Adobe Photoshop honcho takes over Google photo editing

Google has hired John Nack, who's led Photoshop and mobile teams at Adobe, in a new sign that the search company is serious about digital photography, too.

John Nack, formerly principal product manager at Adobe and now a Google executive
John Nack, formerly principal product manager at Adobe and now a Google executive John Nack

Google has hired John Nack, an Adobe Systems executive who for years helped run Photoshop, to help manage its photo editing tools.

Nack, formerly principal product manager for Photoshop at Adobe, has in recent years been more involved with Adobe's push to mobile devices. Adobe's business is chiefly with creative professionals, but Google aims for a much broader, less expert audience.

Nack announced his move to Google on his blog on Monday after 14 years at Adobe.

"Why make this move? Merlin Mann once asked me, 'What do you want ten times more of?' I knew the answer: Impact," Nack said. "I'm so proud of the impact I've had at Adobe. From Smart Objects to Photoshop's first-ever public beta to countless little tweaks over the years...I'm proud of that legacy. Now, though, I'll get a chance to work on some new projects."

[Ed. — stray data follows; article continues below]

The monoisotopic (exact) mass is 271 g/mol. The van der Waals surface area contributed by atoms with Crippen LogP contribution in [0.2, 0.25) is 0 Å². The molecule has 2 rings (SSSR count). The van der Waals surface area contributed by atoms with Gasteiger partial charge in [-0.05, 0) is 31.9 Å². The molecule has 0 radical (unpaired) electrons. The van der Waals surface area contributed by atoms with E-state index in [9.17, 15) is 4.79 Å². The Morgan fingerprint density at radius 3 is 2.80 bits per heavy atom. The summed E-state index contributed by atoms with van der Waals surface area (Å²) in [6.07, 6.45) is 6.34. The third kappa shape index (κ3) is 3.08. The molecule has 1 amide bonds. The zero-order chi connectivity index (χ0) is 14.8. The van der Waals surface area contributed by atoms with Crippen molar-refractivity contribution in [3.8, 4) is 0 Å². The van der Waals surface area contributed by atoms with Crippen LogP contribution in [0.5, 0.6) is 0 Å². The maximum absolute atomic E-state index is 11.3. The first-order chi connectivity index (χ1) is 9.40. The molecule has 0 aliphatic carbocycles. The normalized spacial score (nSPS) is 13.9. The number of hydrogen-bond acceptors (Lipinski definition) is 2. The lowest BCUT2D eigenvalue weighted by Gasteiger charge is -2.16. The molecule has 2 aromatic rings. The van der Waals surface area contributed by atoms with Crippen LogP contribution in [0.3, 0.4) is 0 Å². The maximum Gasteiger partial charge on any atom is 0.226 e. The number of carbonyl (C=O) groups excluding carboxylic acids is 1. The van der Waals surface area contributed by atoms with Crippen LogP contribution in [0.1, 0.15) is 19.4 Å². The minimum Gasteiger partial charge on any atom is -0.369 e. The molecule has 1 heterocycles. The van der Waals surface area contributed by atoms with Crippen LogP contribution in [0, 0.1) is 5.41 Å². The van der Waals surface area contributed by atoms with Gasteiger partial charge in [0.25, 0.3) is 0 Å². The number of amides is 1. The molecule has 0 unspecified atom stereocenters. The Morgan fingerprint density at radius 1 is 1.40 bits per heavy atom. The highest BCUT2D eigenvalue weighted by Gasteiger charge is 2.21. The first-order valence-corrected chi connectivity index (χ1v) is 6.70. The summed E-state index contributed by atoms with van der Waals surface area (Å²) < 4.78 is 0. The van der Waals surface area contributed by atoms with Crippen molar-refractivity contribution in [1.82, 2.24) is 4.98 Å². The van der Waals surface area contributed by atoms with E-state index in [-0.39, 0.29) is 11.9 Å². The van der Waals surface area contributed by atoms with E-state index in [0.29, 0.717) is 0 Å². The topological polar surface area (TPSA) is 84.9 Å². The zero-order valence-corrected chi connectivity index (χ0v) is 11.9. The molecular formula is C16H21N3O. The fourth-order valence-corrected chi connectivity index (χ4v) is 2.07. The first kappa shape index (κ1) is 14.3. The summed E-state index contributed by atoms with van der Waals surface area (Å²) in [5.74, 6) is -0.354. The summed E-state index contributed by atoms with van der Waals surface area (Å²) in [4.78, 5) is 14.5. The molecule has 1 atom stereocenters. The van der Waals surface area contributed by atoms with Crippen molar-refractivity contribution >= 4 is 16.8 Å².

Google has worked to build a presence in the digital photo world for years. Early acquisitions of Picasa and Panoramio offered modestly successful services and software. But the more serious push came later -- in 2011, it found a photography foothold on its then-new Google+ social network, and in 2012, Google acquired Nik Software for photo editing on mobile devices and personal computers.

Nik's software has continued in its earlier forms, including Snapseed software for consumers and its enthusiast-oriented Efex tools for processing photos. Google has spread the software further, though, for example with an online version of Nik's photo editing tools on Google+ and the new Photos app that's shipping with Android 4.4 KitKat.

About the author

Stephen Shankland has been a reporter at CNET since 1998 and covers browsers, Web development, digital photography and new technology. In the past he has been CNET's beat reporter for Google, Yahoo, Linux, open-source software, servers and supercomputers. He has a soft spot in his heart for standards groups and I/O interfaces.

 

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